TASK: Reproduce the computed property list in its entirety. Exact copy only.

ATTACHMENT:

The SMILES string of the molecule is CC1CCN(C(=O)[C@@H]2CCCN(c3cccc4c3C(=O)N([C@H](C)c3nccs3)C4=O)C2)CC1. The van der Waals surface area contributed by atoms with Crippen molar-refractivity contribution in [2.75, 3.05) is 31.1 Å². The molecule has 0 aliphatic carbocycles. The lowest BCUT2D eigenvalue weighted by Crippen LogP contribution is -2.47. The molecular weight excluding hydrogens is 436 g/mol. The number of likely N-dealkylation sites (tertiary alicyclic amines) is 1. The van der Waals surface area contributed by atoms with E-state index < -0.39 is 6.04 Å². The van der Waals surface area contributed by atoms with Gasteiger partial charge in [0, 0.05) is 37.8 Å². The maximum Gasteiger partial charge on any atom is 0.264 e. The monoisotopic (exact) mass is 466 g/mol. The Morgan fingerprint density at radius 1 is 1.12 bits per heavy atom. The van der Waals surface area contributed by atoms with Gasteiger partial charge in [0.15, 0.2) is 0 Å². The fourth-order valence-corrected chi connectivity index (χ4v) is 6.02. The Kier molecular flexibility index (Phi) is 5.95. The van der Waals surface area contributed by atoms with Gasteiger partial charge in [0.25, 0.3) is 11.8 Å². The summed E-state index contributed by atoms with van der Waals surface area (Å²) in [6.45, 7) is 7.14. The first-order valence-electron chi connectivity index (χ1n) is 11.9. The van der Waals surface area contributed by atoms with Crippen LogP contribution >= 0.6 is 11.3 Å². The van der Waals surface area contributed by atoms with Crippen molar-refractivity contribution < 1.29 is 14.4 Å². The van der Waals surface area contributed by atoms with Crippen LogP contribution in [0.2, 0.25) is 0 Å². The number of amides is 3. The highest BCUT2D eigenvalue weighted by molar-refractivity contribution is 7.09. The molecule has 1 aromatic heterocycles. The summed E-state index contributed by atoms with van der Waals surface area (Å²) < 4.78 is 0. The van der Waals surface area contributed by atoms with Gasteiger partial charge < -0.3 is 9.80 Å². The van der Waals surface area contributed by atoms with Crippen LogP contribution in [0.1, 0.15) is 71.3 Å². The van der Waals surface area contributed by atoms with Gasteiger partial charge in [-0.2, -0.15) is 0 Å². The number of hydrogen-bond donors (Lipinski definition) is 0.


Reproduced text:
The SMILES string of the molecule is CC1CCN(C(=O)[C@@H]2CCCN(c3cccc4c3C(=O)N([C@H](C)c3nccs3)C4=O)C2)CC1. The van der Waals surface area contributed by atoms with Crippen molar-refractivity contribution in [2.75, 3.05) is 31.1 Å². The molecule has 0 aliphatic carbocycles. The lowest BCUT2D eigenvalue weighted by Crippen LogP contribution is -2.47. The molecular weight excluding hydrogens is 436 g/mol. The number of likely N-dealkylation sites (tertiary alicyclic amines) is 1. The van der Waals surface area contributed by atoms with E-state index < -0.39 is 6.04 Å². The van der Waals surface area contributed by atoms with Gasteiger partial charge in [0, 0.05) is 37.8 Å². The maximum Gasteiger partial charge on any atom is 0.264 e. The monoisotopic (exact) mass is 466 g/mol. The Morgan fingerprint density at radius 1 is 1.12 bits per heavy atom. The van der Waals surface area contributed by atoms with Gasteiger partial charge in [0.15, 0.2) is 0 Å². The fourth-order valence-corrected chi connectivity index (χ4v) is 6.02. The Kier molecular flexibility index (Phi) is 5.95. The van der Waals surface area contributed by atoms with Gasteiger partial charge in [0.25, 0.3) is 11.8 Å². The summed E-state index contributed by atoms with van der Waals surface area (Å²) in [6.45, 7) is 7.14. The first-order valence-electron chi connectivity index (χ1n) is 11.9. The van der Waals surface area contributed by atoms with Crippen LogP contribution >= 0.6 is 11.3 Å². The van der Waals surface area contributed by atoms with Crippen molar-refractivity contribution < 1.29 is 14.4 Å². The van der Waals surface area contributed by atoms with Crippen LogP contribution in [0.2, 0.25) is 0 Å². The number of amides is 3. The highest BCUT2D eigenvalue weighted by molar-refractivity contribution is 7.09. The molecule has 1 aromatic heterocycles. The summed E-state index contributed by atoms with van der Waals surface area (Å²) < 4.78 is 0. The van der Waals surface area contributed by atoms with Gasteiger partial charge < -0.3 is 9.80 Å². The van der Waals surface area contributed by atoms with Crippen LogP contribution in [0.1, 0.15) is 71.3 Å². The van der Waals surface area contributed by atoms with Gasteiger partial charge in [-0.2, -0.15) is 0 Å². The number of hydrogen-bond donors (Lipinski definition) is 0.